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October 9, 2011 / Mark Largent

God is Dead …. but Steve Jobs isn’t.

As a schizophrenic techno-critic and lover of all things Apple, I have been watching Applephiles mourn the loss of their leader.

It’s odd that the two things that have drawn the most press this week have been Jobs’s death and the Occupy Wall Street movement.  I can’t imagine two more contradictory things to capture our attention at once.  Protestors sit-in, march, and rant about corporate abuses, while others (maybe some of the same people) lament the death of the CEO of the world’s most valuable company.

Even odder to me is the religious reverence expressed for Jobs, who is now apparently sitting on an iCloud (which, coincidentally, will be released as part of ios 5 on Wednesday).  Piled up in front of the Apple store down the street from my apartment are dozens of bouquets, hundreds of apples (all with a bite taken out of them), and thousands of sticky notes on the store’s front window.

“You changed my life”

“Apple is my muse”

“Thank you for making my world a little more beautiful”

“See you on the iCloud”

These shrines have taken on a life of their own – as so often happens in situations like these – and have adopted overt religious themes:  flowers, eulogies, tributes, affection.  Even the apples (with one bite – presumably from Eve – taken out of them) could not be more overtly religious in our Judeo-Christian context.

Steve Jobs and his employees are fully aware of the mystical and religious connotations they inspire …. they have intentionally cultivated it.  For example, when Apple released the iPad in 2010, Jobs said, “IPad is our most advanced technology in a magical and revolutionary device at an unbelievable price.”  The 5 minute propaganda piece that Apple posted to its website delved deeply into the mystical nature of the new iPad, which we were told was oh so magical.  And it was.  Jobs became the Pope of our new church, clad in his black turtle neck and speaking in a manner that was both disciplined and enthusiastic.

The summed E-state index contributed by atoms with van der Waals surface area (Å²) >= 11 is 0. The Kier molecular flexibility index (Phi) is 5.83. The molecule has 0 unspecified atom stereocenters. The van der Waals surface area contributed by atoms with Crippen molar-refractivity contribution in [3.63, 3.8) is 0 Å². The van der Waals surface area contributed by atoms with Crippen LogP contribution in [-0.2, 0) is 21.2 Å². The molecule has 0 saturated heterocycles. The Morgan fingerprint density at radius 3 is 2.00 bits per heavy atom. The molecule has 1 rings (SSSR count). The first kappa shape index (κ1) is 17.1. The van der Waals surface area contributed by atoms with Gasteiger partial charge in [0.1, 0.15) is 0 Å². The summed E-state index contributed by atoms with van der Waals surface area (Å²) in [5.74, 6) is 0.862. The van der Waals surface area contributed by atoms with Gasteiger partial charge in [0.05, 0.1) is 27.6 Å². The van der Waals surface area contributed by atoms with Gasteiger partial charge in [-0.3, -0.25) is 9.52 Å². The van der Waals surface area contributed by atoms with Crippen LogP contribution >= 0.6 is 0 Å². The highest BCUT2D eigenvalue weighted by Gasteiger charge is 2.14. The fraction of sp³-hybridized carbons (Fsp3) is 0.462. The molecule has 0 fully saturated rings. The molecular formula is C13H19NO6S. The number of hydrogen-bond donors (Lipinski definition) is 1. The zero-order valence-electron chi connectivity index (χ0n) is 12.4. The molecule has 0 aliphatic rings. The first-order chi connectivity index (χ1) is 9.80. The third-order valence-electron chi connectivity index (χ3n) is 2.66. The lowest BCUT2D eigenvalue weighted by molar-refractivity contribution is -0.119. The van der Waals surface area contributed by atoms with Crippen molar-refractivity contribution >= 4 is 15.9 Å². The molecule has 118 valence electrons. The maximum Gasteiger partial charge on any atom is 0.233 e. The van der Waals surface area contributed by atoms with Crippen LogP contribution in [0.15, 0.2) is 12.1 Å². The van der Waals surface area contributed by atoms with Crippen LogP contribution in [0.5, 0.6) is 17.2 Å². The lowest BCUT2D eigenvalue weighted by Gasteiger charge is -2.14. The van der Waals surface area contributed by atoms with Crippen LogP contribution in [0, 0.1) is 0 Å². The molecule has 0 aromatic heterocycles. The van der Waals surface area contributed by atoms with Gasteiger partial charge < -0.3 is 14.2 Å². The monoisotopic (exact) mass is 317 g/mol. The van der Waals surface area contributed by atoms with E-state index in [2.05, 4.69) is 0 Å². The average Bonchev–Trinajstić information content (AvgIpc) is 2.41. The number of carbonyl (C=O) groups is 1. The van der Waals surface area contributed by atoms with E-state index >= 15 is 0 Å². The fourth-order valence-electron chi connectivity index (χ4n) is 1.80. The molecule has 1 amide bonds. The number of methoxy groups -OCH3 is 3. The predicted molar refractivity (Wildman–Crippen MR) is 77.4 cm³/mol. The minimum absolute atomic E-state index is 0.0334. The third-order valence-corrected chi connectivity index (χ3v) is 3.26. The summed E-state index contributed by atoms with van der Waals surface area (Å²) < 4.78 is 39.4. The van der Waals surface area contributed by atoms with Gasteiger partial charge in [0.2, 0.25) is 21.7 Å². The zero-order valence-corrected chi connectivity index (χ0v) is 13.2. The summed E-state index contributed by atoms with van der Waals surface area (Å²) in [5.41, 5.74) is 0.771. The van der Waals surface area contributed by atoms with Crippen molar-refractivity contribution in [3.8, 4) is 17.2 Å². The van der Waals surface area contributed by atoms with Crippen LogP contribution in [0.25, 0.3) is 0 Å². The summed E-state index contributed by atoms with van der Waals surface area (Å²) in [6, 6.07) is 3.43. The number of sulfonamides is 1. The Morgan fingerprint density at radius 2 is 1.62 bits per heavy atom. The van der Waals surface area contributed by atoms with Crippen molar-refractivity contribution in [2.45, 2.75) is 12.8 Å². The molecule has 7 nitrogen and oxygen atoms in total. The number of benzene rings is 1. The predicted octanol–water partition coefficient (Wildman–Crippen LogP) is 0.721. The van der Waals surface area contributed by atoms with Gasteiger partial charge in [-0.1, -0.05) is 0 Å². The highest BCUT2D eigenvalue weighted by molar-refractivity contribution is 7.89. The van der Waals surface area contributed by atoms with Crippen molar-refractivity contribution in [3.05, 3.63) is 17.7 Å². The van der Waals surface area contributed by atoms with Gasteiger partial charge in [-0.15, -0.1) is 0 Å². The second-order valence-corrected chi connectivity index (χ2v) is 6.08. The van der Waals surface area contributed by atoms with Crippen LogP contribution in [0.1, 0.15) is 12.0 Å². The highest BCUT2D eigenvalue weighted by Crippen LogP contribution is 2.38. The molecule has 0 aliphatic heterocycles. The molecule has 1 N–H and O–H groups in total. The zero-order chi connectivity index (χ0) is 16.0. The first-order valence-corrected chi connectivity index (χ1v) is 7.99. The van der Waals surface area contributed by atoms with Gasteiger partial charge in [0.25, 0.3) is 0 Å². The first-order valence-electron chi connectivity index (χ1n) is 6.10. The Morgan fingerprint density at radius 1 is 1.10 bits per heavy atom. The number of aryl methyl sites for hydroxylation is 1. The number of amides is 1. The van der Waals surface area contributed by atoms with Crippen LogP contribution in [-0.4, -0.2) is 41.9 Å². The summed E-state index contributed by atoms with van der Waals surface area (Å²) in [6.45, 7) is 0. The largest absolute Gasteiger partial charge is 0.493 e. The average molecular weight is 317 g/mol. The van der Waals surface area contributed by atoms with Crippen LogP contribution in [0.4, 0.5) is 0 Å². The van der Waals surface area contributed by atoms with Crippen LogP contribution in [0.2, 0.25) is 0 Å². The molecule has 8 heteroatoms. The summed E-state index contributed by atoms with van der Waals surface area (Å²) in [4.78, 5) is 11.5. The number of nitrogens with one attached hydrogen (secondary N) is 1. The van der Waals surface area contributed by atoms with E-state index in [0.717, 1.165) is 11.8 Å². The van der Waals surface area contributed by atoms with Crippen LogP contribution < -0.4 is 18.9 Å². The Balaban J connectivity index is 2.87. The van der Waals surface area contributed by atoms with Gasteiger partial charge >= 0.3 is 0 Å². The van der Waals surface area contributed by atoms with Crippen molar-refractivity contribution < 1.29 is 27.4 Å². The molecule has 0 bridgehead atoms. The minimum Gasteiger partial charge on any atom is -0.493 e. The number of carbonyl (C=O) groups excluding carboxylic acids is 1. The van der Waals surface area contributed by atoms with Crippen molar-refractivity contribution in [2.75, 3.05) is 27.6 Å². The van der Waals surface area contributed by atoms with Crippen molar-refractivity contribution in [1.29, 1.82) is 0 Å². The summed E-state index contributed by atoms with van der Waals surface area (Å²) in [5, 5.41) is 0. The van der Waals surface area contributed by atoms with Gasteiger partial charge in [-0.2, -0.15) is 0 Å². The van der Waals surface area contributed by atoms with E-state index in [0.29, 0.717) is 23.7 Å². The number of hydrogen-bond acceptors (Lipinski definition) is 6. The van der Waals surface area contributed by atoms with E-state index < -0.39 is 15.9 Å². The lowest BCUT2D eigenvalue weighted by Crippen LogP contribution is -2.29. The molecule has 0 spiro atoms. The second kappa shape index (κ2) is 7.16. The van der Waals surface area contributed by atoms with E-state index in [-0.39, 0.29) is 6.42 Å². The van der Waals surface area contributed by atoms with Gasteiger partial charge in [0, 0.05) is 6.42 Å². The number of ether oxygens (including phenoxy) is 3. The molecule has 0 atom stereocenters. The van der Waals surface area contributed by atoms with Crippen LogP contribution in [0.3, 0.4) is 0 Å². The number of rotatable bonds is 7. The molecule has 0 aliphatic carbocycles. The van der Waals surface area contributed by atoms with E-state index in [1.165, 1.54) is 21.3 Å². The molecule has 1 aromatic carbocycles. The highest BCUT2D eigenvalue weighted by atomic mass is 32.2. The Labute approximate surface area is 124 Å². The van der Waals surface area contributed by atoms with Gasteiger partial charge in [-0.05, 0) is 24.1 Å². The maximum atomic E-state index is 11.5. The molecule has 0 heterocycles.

A little more than a day after Jobs’s death, I awoke at 3 am and picked up my beloved iPad that sleeps beside me on my nightstand every night.  A push of the button and quick swipe across the screen awoke my little friend.  The LED glow illuminated my smile as my iPad informed me that I was the 8,516th person to pre-order the new iPhone 4s.

Goodnight, Steve.



Leave a Comment
  1. Alex Barton / Oct 9 2011 12:39 pm

    It’s interesting to compare the content of Jobs’ talks to Nietzsche’s ascetic priest (Genealogy of Morals, Essay 3), an anesthesiologist of sorts. Was Jobs our ascetic priest–an individual who adds a bit of meaning to our more or less “godless” lives, and who makes us aware of the fact that if we fall victim to malaise and boredom, it is our fault? After all, there is always another Apple product to purchase. And if you don’t–well, you’re missing out on a bit of joy and so are responsible for the consequences.

    I am of course being (somewhat) melodramatic, but I think there’s an interesting comparison to be made.

    I, too, am a lover of all things Apple.

  2. Mark Largent / Oct 9 2011 7:54 pm

    Nice connections, Alex.

    There has been some interesting scholarship on technologies’ capability to re-inchant the world. Notions like the “technological sublime” capture it nicely.

    The commercial you post – and my entrenched notion of the religious imagery in Apple ads and our responses to Apple products – brought to mind a comparison between Apple and the concepts of communication and excommunication in the religious context. If you don’t have an iPhone, you don’t have access to all these good things, all this ease in life, all this enjoyment. It sounds so much like the need to be within a church to receive communion and ultimately to have access to heaven.

    Accepting a strong similarity here for the moment, what I can’t decide is this:

    Is Apple merely adopting and redirecting Judeo-Christian metaphors, imagery, and terms?


    Are Apple’s approaches so similar to the religious approaches with which we are also familiar because they both stem from some larger (or deeper) impulse that we have?

  3. Daniel Kramer / Oct 11 2011 12:41 pm

    Yes, Steve Jobs was the high priest of materialism. He gave us things before we knew we needed them.

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